February 2, 2014 Fourth Sunday After Epiphany
Most Important Words
Deuteronomy 4:5-13, 32-40, Psalm 66, Romans 13:1-7, St. Matthew 8:1-13
I have a question for you, one you’ve never heard: Do we need laws? By that I mean, laws of any kind – God’s, man’s, civil, criminal?
Ah, come on, Preacher, that’s silly, even childish.
And so it is. I bring it up to lead us to another question, one that is by no means silly: In the Garden of Eden, did Adam and Eve need laws?
The answer, I submit, is that at the outset they needed no law beyond that one about what they could and could not eat. If Adam and Eve had rendered to God the love, trust and obedience due Him, they would have lived forever in a state of grace.
Laws define for us the good and the evil, the right and the wrong. They enshrine a code of morality – and morality is precisely the knowledge God reserved to Himself. The tree that bore the forbidden fruit was the tree of the knowledge of good and evil. Of it, Adam and Eve were not to partake.
If they had shown God the gratitude they owed Him for their creation, they would have loved, trusted and obeyed Him perfectly. What they should and should not do would not have been a matter of their discernment but of God’s command.
Had they obeyed, they would never have faced a question of right and wrong. What God says goes – period. Their sin against God’s grace introduced wrongdoing into the creation, and where there is crime there must be law.
But, wait, it gets worse. “Let every soul be subject to the governing authorities,” St. Paul admonishes. “For there is no authority except from God, and the authorities that exist are appointed by God.”
Our God is a God of order, and when Adam and Eve stole innocence from the creation they brought about the circumstances in which we live, in which only law can produce order. Therefore, God commands us through His apostle, obey man’s laws as well as those from above, for God above appoints those who enact our laws below.
Is our Lord commanding unqualified obedience to the statutes of the state – with no regard whatsoever to the morality of the laws or of those who enact, interpret and enforce them? A good question, and one to which we’ll return.
First, let’s spend a bit more time on the overarching issue in our passage, this matter of order. “Thy kingdom come, thy will be done, on earth as it is in heaven.” God would have order not just above but below as well, and our commission is to impose, so far as it depends on us, a just society according to His mandates as we await the perfect justice our Lord Christ will bring on His return.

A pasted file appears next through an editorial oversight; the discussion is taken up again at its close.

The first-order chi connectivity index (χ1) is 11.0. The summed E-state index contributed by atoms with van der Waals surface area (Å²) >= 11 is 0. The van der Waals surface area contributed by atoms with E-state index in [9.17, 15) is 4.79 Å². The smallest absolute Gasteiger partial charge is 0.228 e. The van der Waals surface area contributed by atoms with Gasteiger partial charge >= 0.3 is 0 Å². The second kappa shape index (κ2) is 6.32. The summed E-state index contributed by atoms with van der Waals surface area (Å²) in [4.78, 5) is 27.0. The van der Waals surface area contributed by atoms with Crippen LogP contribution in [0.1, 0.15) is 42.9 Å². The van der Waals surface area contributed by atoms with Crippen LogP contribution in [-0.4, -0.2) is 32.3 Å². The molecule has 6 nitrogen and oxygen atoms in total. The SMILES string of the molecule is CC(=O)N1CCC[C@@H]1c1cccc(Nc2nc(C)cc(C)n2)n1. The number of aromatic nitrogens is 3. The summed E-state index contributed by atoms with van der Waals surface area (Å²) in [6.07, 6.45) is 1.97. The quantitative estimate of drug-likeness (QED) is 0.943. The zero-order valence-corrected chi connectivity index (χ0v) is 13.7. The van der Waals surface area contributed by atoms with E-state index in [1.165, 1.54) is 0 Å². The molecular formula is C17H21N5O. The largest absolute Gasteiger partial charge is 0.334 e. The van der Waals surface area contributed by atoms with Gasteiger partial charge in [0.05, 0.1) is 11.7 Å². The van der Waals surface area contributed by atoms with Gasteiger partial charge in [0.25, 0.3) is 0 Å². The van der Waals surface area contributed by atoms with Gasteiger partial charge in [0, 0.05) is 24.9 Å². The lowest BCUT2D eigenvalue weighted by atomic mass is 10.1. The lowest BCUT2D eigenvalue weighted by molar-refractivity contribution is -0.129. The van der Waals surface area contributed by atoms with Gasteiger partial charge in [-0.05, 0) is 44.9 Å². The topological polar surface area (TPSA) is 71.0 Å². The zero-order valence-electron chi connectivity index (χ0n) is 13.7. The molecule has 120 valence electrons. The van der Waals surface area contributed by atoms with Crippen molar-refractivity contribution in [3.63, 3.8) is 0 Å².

We look around, and we shudder. If you think the moral landscape outside that window resembles heaven on earth, you couldn’t tell Lauren Bacall from Roseanne Barr. We see the erosion of the rule of law, and we cringe.
Still, what the future will bring I do not know, but we have not seen real lawlessness in our place and time. Much of the world knows it in a way we cannot, anarchy on a biblical scale – but muscled up on firepower a thousandfold more than the bad actors of Sodom and Gomorrah could bring to bear.
I caught a glimpse of it in Tajikistan. To get to Tajikistan, you go to Kyrgyzstan and hang a right. I went to a town called Kurgen Teppa in southern Tajikistan, in the mountains about 50 miles from the border with Afghanistan.
In this town, I met an American missionary named Nat. I asked him how things were there. Even by the standards of Central Asia, Tajikistan is a stink hole. It’s the poorest country in the region, not incidentally because after the Iron Curtain fell in 1991 the Tajiks had a civil war that lasted almost a decade.
By the time I arrived a decade later things had settled some, but Nat said that locally the violence had just changed colors. The boss of the cement factory outside town had his gang of thugs and the boss of the aluminum factory on the other side of town had his gang of thugs.
What’s more, the town was on the drug runners’ route from Afghanistan north to Moscow. The drug thugs were the worst thugs. Nat said the few local people fortunate enough to own cars always kept one eye glued to the rear-view mirror.
Their cars were old junkers that didn’t scoot too fast and the drivers knew that if they spotted a big black Mercedes roaring up from behind it was a thug car and the thugs would run them right off the road, just for sport. Again, this is in the mountains. Getting run off the road means something worse than a flat tire.